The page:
The first U.S. space launch of 2014 is in the books with the successful delivery of the Thaicom-6 telecommunications satellite to orbit earlier this evening, courtesy of Space Exploration Technologies (SpaceX). Liftoff occurred right on time at 5:06 p.m. EST atop the company’s new 224-foot-tall Falcon-9 v1.1 rocket, lighting up Cape Canaveral Air Force Station and Florida’s Space Coast for miles around under overcast skies.
The 7,330-pound hybrid C-band and Ku-band Thaicom-6 satellite, which was launched for Asian satellite operator Thaicom Public Limited Company (PLC), was manufactured and tested by Orbital Sciences Corporation in Dulles, Va. The satellite was designed based on Orbital’s very successful GEOStar-2 satellite platform, which can accommodate all types of commercial communications payloads and is compatible with all major commercial launchers.
Once in a geosynchronous transfer orbit (GTO) the spacecraft will be operated at 78.5 degrees East Longitude, providing service coverage to the growing satellite television market in Southeast Asia, South Asia, and Southern Africa (including Madagascar).
Thaicom 6′s gallium arsenide solar arrays will produce up to 3.7 kW of electrical power for the three-axis-stabilized satellite, with maneuvering capability for station-keeping provided by hydrazine thrusters. Last week, Thaicom Public Company Limited—the Bangkok-headquartered subsidiary of Shin Corporation and principal operator of the new satellite—announced that it had acquired a 66-percent booking on Thaicom 6′s capacity. It was also noted that the satellite would provide “higher quality of the digital TV and more high-definition channels.”
“This deal highlights the confidence that satellite operators have in SpaceX capabilities, and is the latest example of the effect SpaceX is having on the international commercial launch market,” said SpaceX CEO Elon Musk when the deal between SpaceX and Thaicom was announced in 2011. “Asia is a critical market and SpaceX is honored to support its growing launch needs with a reliable US-based solution.”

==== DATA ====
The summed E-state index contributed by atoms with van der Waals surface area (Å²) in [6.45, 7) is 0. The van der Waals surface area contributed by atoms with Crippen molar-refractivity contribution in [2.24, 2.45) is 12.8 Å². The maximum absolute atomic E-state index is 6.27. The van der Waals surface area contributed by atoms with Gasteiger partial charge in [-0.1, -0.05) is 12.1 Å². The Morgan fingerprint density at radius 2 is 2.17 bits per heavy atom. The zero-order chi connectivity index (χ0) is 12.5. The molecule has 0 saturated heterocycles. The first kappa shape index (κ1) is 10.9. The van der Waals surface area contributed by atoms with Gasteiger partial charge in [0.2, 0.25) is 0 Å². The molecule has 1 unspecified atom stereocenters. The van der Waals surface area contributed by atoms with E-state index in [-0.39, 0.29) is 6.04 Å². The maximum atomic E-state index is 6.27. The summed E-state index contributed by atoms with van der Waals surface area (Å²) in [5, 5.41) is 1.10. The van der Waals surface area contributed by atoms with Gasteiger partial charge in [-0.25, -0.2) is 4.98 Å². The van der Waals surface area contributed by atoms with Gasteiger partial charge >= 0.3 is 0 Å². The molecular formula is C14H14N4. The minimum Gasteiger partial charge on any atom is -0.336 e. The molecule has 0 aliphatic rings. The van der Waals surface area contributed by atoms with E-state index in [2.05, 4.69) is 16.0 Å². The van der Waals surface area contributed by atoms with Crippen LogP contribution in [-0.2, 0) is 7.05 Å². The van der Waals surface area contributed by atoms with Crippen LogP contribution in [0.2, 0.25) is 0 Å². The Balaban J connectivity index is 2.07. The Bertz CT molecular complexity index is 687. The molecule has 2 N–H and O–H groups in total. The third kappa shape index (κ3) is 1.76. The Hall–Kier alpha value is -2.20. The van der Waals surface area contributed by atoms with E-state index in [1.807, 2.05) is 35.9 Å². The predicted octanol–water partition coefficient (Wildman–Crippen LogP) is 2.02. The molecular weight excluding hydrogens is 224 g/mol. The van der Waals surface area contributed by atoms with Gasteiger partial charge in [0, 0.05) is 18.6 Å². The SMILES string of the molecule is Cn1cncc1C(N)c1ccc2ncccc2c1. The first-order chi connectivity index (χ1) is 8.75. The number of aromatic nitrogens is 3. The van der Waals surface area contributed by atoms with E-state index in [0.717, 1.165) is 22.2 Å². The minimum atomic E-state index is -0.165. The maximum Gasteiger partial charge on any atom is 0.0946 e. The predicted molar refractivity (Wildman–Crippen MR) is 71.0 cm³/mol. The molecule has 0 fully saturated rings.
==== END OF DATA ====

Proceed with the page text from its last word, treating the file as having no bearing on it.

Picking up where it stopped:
Originally targeted for launch on 20 December, the final preparations for the Thaicom 6 launch were pushed to the right as a result of the delayed SES-8 mission, which suffered two scrubbed attempts in late November. Tonight’s liftoff was the third launch of the uprated Falcon 9 v1.1 rocket, which first flew last September, carrying Canada’s CASSIOPE scientitic payload into low-Earth orbit. This success was followed by SpaceX’s first mission to geostationary transfer orbit on 3 December, which delivered the SES-8 communications satellite. The new booster is powered by nine Merlin-1D engines on its first stage and a single Merlin-1D Vacuum engine on its second stage.
With Thaicom-6 now a memory, SpaceX turns its focus to readying another Falcon-9 at Cape Canaveral to launch their Dragon spacecraft on its fifth flight, which is the third operational cargo delivery mission to the International Space Station under NASA contract. The mission, CRS-3 (Commercial Resupply Mission 3), is scheduled to launch no earlier than Feb. 22, 2014. A launch window has not been released.
Meanwhile, Orbital Sciences Corporation is preparing to launch their Cygnus spacecraft atop the company’s Antares rocket on a supply delivery mission to the International Space Station this week. That mission, identified ORB-1, is scheduled to launch from the Mid-Atlantic Regional Spaceport at NASA’s Wallops Flight Facility this Wednesday, Jan. 8, at 1:32 p.m. EST.
Stay with AmericaSpace for full coverage of Orbital’s launch to deliver fresh supplies to the ISS, as we have boots on the ground at Wallops to bring our viewers exclusive content you won’t find anywhere else!
This article was authored by AmericaSpace writers Mike Killian and Ben Evans.
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Great article Mike! One teeny correction: CRS3 is NET Februaey 22 as of now. (One week shy of a full year between CRS missions … )
I don’t understand isn’t geosynchronous orbit 33,000 +/- miles?
Thaicom-6 will be positioned in a geostationary transfer orbit (GTO), not a geosynchronous orbit. A GTO is when a satellite’s orbit is directly above the equator at 22,300 miles, which puts the satellite in a position where it is always in the same location above the Earth’s surface.
Geosynchronous is when a satellite will be at the same locations over the earth at the same time every day, but not “fixed” in one position as in a GTO.
I believe SpaceX has 3 ISS Dragon deliveries this year plus about 5 or 6 other commercial launches. Sure going to be busy for them but great for those of us who like holding our breath and watching. 🙂
Another successful launch…Another 10 new customers added to their manifest worth $ 1 Billion in revenue…At this rate they are going to be launching daily within 2 years….